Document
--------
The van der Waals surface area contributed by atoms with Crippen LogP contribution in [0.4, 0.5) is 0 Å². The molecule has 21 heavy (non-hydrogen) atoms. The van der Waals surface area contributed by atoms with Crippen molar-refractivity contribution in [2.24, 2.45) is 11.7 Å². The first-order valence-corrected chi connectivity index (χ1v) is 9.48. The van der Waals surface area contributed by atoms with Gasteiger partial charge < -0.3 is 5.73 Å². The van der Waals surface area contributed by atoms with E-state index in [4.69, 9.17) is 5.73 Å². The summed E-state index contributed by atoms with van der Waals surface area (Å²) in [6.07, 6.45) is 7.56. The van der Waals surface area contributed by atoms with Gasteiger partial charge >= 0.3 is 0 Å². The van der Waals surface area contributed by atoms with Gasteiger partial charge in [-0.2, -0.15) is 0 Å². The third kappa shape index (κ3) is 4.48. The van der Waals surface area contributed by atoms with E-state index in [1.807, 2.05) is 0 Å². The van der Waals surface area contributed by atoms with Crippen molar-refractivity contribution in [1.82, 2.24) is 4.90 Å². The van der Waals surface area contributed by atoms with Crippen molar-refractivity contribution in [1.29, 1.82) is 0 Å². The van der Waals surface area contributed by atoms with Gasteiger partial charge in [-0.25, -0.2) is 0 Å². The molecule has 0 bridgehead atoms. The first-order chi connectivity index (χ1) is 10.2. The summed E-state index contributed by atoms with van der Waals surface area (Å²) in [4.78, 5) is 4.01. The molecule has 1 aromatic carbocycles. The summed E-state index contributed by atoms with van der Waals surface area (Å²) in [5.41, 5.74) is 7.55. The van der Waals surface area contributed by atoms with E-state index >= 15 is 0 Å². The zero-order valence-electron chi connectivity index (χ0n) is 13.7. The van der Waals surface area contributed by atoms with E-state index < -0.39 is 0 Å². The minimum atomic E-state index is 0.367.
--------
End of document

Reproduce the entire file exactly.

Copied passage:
The van der Waals surface area contributed by atoms with Crippen LogP contribution in [0.4, 0.5) is 0 Å². The molecule has 21 heavy (non-hydrogen) atoms. The van der Waals surface area contributed by atoms with Crippen molar-refractivity contribution in [2.24, 2.45) is 11.7 Å². The first-order valence-corrected chi connectivity index (χ1v) is 9.48. The van der Waals surface area contributed by atoms with Gasteiger partial charge < -0.3 is 5.73 Å². The van der Waals surface area contributed by atoms with E-state index in [4.69, 9.17) is 5.73 Å². The summed E-state index contributed by atoms with van der Waals surface area (Å²) in [6.07, 6.45) is 7.56. The van der Waals surface area contributed by atoms with Gasteiger partial charge >= 0.3 is 0 Å². The van der Waals surface area contributed by atoms with Gasteiger partial charge in [-0.2, -0.15) is 0 Å². The third kappa shape index (κ3) is 4.48. The van der Waals surface area contributed by atoms with E-state index in [1.807, 2.05) is 0 Å². The van der Waals surface area contributed by atoms with Crippen molar-refractivity contribution in [1.82, 2.24) is 4.90 Å². The van der Waals surface area contributed by atoms with Crippen molar-refractivity contribution in [1.29, 1.82) is 0 Å². The van der Waals surface area contributed by atoms with Gasteiger partial charge in [-0.25, -0.2) is 0 Å². The molecule has 0 bridgehead atoms. The first-order chi connectivity index (χ1) is 10.2. The summed E-state index contributed by atoms with van der Waals surface area (Å²) in [4.78, 5) is 4.01. The molecule has 1 aromatic carbocycles. The summed E-state index contributed by atoms with van der Waals surface area (Å²) in [5.41, 5.74) is 7.55. The van der Waals surface area contributed by atoms with E-state index >= 15 is 0 Å². The zero-order valence-electron chi connectivity index (χ0n) is 13.7. The van der Waals surface area contributed by atoms with E-state index < -0.39 is 0 Å². The minimum atomic E-state index is 0.367.